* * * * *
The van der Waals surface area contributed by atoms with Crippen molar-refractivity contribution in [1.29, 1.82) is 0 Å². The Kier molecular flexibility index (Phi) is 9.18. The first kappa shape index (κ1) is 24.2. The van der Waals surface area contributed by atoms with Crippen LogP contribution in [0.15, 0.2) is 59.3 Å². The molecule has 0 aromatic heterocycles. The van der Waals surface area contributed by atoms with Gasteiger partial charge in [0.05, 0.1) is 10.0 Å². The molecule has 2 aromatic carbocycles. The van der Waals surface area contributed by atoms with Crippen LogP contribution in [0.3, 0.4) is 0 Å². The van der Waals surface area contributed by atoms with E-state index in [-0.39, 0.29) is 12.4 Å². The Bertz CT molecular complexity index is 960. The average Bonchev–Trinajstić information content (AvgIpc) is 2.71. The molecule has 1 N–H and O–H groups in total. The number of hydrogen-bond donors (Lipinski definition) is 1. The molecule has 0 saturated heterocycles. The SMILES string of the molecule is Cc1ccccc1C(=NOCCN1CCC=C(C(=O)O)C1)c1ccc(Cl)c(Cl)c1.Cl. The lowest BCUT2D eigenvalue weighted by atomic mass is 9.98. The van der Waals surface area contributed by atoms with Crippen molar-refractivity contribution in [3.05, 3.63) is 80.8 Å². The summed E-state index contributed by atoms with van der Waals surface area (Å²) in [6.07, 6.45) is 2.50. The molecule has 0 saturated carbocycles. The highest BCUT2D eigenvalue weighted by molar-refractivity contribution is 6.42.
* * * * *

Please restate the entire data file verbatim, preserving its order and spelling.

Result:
The van der Waals surface area contributed by atoms with Crippen molar-refractivity contribution in [1.29, 1.82) is 0 Å². The Kier molecular flexibility index (Phi) is 9.18. The first kappa shape index (κ1) is 24.2. The van der Waals surface area contributed by atoms with Crippen LogP contribution in [0.15, 0.2) is 59.3 Å². The molecule has 0 aromatic heterocycles. The van der Waals surface area contributed by atoms with Gasteiger partial charge in [0.05, 0.1) is 10.0 Å². The molecule has 2 aromatic carbocycles. The van der Waals surface area contributed by atoms with Crippen LogP contribution in [0.3, 0.4) is 0 Å². The van der Waals surface area contributed by atoms with E-state index in [-0.39, 0.29) is 12.4 Å². The Bertz CT molecular complexity index is 960. The average Bonchev–Trinajstić information content (AvgIpc) is 2.71. The molecule has 1 N–H and O–H groups in total. The number of hydrogen-bond donors (Lipinski definition) is 1. The molecule has 0 saturated heterocycles. The SMILES string of the molecule is Cc1ccccc1C(=NOCCN1CCC=C(C(=O)O)C1)c1ccc(Cl)c(Cl)c1.Cl. The lowest BCUT2D eigenvalue weighted by atomic mass is 9.98. The van der Waals surface area contributed by atoms with Crippen molar-refractivity contribution in [3.05, 3.63) is 80.8 Å². The summed E-state index contributed by atoms with van der Waals surface area (Å²) in [6.07, 6.45) is 2.50. The molecule has 0 saturated carbocycles. The highest BCUT2D eigenvalue weighted by molar-refractivity contribution is 6.42.